Oracle is weighing a potential bid for part of TikTok’s business, seeking to rival Microsoft in the race to acquire the viral video streaming app, according to people familiar with the matter.

The company controlled by billionaire Larry Ellison has made a preliminary approach to other parties, including the venture capital firm Sequoia Capital, to partner with it in a bid for the app’s operations in the U.S., Canada, Australia and New Zealand, the people said, asking not to be identified.

The entry of Oracle could challenge Microsoft’s bargaining position, as the Redmond-based company had been the only party to publicly confirm it was in talks with TikTok owner ByteDance. President Donald Trump on Friday ordered ByteDance to sell its U.S. assets within 90 days, adding to an earlier executive order that would prohibit U.S. persons and companies from doing business with TikTok effective 45 days from Aug. 6.

Oracle didn’t immediately respond while ByteDance declined to comment when contacted by Bloomberg. Sequoia, a venture investor in ByteDance, also declined to comment. The Financial Times reported on the talks earlier.

Oracle co-founder Ellison is one of the few Silicon Valley moguls to openly support Trump. The billionaire, whose company was once among the industry’s most aggressively acquisitive, has hosted a fundraiser at his estate for the U.S. president. Oracle — the world’s second-largest software maker — is focused on supplying to business customers and has virtually no investments in consumer apps or social media.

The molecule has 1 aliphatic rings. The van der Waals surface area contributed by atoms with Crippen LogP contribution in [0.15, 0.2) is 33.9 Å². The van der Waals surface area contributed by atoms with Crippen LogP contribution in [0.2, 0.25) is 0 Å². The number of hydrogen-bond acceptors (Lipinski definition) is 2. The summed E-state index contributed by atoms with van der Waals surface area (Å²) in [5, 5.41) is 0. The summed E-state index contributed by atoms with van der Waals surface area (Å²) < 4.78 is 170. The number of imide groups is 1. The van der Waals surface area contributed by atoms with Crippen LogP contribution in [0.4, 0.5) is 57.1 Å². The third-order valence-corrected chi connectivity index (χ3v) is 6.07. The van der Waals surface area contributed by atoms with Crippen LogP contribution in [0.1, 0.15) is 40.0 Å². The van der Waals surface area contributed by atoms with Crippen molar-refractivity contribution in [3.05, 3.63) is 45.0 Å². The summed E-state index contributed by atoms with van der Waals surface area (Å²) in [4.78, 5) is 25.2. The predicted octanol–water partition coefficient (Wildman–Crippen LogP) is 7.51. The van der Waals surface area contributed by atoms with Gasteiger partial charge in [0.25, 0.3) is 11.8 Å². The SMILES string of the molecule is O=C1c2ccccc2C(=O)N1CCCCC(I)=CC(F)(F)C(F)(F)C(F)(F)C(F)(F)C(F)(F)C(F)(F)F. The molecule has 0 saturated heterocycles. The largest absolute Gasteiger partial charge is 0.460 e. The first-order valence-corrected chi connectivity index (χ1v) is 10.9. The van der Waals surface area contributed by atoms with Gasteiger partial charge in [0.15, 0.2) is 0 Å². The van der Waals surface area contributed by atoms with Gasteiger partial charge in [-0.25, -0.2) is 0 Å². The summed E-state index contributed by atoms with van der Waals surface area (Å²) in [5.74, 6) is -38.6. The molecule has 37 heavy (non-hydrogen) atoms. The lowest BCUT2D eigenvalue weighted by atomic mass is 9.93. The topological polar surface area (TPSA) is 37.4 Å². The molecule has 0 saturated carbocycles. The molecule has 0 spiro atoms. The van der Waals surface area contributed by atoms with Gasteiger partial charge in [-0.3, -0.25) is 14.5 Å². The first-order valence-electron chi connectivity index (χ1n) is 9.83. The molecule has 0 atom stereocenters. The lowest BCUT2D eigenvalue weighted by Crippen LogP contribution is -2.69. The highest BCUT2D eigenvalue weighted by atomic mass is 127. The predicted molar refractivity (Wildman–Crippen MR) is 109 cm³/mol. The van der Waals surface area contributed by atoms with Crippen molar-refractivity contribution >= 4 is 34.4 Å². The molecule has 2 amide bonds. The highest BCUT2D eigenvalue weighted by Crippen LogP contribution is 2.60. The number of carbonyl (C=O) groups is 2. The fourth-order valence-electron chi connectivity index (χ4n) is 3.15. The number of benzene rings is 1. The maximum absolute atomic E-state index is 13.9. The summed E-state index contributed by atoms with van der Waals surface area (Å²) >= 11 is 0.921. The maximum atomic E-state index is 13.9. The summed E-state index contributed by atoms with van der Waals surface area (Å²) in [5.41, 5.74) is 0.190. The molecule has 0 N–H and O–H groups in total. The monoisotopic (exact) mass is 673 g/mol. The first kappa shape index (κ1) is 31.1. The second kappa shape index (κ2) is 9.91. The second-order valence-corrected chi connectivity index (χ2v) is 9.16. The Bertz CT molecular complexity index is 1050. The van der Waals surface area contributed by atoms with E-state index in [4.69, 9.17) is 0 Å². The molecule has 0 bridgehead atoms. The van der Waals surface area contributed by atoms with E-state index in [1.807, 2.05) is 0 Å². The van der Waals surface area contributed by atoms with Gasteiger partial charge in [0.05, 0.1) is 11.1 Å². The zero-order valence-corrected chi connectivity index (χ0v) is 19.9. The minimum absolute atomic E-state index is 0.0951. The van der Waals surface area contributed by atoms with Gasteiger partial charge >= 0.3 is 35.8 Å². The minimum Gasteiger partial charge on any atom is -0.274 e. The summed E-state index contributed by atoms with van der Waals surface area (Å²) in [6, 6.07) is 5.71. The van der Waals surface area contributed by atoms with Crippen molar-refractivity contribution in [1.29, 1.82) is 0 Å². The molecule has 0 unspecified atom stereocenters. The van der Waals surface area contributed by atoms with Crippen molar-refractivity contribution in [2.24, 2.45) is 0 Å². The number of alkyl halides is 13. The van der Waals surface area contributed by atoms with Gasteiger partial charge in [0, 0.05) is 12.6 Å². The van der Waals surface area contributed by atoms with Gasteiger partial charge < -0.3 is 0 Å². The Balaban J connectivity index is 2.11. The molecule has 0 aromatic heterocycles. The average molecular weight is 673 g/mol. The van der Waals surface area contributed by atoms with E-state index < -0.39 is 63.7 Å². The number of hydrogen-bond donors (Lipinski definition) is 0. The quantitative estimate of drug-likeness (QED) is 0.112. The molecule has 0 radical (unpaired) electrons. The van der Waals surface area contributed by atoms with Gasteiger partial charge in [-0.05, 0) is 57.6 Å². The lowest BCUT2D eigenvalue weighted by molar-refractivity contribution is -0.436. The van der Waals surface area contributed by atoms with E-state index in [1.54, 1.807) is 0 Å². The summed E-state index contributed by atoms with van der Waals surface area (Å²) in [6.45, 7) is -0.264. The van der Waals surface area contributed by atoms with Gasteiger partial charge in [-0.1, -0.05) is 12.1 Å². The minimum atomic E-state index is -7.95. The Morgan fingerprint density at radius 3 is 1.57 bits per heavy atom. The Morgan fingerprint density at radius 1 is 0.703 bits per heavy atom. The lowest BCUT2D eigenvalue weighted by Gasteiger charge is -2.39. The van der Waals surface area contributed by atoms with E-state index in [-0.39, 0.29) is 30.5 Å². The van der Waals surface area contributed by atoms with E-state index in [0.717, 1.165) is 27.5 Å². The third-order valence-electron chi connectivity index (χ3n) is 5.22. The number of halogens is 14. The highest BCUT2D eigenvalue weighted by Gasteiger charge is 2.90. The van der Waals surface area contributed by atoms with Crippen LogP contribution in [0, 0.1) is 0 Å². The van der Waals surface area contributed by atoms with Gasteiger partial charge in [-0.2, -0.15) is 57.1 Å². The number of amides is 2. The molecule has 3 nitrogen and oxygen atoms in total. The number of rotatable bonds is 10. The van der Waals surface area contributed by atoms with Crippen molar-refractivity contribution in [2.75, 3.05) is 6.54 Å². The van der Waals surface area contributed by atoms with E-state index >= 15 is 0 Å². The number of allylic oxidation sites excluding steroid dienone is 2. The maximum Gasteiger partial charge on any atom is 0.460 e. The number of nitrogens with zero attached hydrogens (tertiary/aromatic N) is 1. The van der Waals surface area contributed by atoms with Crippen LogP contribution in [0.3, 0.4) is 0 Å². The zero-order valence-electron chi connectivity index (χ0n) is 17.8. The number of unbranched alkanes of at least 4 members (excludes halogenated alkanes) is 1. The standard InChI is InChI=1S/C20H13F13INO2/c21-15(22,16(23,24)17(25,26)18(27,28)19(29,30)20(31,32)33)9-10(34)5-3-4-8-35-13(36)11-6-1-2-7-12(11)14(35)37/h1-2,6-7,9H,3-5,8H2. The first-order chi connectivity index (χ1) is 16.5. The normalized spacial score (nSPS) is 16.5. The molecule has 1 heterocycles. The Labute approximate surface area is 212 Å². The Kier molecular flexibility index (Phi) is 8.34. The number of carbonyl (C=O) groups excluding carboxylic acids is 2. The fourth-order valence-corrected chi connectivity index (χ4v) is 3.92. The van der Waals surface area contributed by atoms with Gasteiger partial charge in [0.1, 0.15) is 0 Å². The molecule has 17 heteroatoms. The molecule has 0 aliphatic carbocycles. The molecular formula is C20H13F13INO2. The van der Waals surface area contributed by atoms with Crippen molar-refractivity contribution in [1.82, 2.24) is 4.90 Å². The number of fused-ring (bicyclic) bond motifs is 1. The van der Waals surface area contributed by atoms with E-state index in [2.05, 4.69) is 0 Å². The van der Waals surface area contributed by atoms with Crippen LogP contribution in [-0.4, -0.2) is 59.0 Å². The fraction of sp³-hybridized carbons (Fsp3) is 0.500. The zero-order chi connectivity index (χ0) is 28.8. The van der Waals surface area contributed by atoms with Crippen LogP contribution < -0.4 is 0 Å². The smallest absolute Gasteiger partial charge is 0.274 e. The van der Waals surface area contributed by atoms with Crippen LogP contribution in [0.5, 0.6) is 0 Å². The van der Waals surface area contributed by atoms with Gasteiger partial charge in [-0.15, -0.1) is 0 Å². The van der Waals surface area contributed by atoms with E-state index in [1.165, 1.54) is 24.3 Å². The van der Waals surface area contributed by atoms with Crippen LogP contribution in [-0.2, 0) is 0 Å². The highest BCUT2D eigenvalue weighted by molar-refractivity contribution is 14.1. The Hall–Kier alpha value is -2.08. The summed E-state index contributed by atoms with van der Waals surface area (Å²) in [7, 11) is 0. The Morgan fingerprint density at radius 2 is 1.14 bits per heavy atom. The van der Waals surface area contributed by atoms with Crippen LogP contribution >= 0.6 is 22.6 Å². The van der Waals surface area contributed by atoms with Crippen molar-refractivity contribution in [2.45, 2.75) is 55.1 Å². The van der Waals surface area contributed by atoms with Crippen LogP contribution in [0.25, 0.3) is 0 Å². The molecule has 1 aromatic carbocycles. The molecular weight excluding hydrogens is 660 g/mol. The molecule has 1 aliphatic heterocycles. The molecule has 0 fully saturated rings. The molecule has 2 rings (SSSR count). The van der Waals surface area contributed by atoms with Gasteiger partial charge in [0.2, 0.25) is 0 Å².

Valued at roughly $166 billion, Oracle held about $43 billion in cash or near equivalents as of the end of May, making it one of few companies that could potentially afford the lofty price tag for TikTok. Analysts and bankers have estimated the value of TikTok’s U.S. business at between $20 billion and $50 billion, a wide range that reflects the complexity involved in separating TikTok’s American and global businesses.

ByteDance bought the Musical.ly app in 2017 and merged it with TikTok, creating an app with over 100 million users in the U.S. alone. That deal is now being unraveled by U.S. officials, which have cited national security concerns amid escalating tensions between Washington and Beijing. Now, the company is facing a fast-approaching deadline to reach a deal, or risk facing a complete shutdown of its American business.

Other bidders potentially interested in the assets include Twitter. The social media company is among U.S. tech firms that have also explored possible bids though it’s unclear how far those talks have gone, according to multiple people familiar with the deliberations.